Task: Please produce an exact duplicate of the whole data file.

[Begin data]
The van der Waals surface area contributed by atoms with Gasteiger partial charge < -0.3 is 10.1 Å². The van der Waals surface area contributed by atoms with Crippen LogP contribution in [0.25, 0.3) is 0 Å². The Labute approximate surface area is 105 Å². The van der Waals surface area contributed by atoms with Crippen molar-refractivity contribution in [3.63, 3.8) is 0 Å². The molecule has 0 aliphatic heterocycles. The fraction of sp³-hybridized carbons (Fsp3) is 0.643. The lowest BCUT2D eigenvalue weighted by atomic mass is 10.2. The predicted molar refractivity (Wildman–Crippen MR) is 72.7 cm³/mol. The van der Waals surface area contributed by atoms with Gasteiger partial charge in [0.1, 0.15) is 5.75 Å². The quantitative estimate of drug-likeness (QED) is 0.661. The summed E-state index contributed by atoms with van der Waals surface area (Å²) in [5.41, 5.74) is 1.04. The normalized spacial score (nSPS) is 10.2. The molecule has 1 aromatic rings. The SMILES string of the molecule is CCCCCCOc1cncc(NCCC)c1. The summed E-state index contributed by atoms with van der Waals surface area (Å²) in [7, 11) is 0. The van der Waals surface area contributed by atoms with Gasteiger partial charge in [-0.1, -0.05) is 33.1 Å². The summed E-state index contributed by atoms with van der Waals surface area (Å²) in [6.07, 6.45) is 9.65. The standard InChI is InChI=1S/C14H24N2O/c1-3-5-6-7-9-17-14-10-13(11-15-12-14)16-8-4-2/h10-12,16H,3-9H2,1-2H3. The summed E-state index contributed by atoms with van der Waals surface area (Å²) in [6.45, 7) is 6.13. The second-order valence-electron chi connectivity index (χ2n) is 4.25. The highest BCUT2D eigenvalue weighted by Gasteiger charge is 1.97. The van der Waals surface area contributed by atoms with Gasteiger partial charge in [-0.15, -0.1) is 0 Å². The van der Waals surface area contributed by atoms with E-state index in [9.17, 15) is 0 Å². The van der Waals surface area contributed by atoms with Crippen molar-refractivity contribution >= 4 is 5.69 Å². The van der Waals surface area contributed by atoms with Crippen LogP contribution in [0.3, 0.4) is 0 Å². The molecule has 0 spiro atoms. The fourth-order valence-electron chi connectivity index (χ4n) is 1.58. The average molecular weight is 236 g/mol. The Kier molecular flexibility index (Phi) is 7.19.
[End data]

The van der Waals surface area contributed by atoms with Gasteiger partial charge < -0.3 is 10.1 Å². The van der Waals surface area contributed by atoms with Crippen LogP contribution in [0.25, 0.3) is 0 Å². The Labute approximate surface area is 105 Å². The van der Waals surface area contributed by atoms with Crippen molar-refractivity contribution in [3.63, 3.8) is 0 Å². The molecule has 0 aliphatic heterocycles. The fraction of sp³-hybridized carbons (Fsp3) is 0.643. The lowest BCUT2D eigenvalue weighted by atomic mass is 10.2. The predicted molar refractivity (Wildman–Crippen MR) is 72.7 cm³/mol. The van der Waals surface area contributed by atoms with Gasteiger partial charge in [0.1, 0.15) is 5.75 Å². The quantitative estimate of drug-likeness (QED) is 0.661. The summed E-state index contributed by atoms with van der Waals surface area (Å²) in [5.41, 5.74) is 1.04. The normalized spacial score (nSPS) is 10.2. The molecule has 1 aromatic rings. The SMILES string of the molecule is CCCCCCOc1cncc(NCCC)c1. The summed E-state index contributed by atoms with van der Waals surface area (Å²) in [7, 11) is 0. The van der Waals surface area contributed by atoms with Gasteiger partial charge in [-0.1, -0.05) is 33.1 Å². The summed E-state index contributed by atoms with van der Waals surface area (Å²) in [6.07, 6.45) is 9.65. The standard InChI is InChI=1S/C14H24N2O/c1-3-5-6-7-9-17-14-10-13(11-15-12-14)16-8-4-2/h10-12,16H,3-9H2,1-2H3. The summed E-state index contributed by atoms with van der Waals surface area (Å²) in [6.45, 7) is 6.13. The second-order valence-electron chi connectivity index (χ2n) is 4.25. The highest BCUT2D eigenvalue weighted by Gasteiger charge is 1.97. The van der Waals surface area contributed by atoms with Gasteiger partial charge in [-0.15, -0.1) is 0 Å². The van der Waals surface area contributed by atoms with E-state index in [9.17, 15) is 0 Å². The van der Waals surface area contributed by atoms with Crippen molar-refractivity contribution >= 4 is 5.69 Å². The van der Waals surface area contributed by atoms with Crippen LogP contribution in [0.3, 0.4) is 0 Å². The molecule has 0 spiro atoms. The fourth-order valence-electron chi connectivity index (χ4n) is 1.58. The average molecular weight is 236 g/mol. The Kier molecular flexibility index (Phi) is 7.19.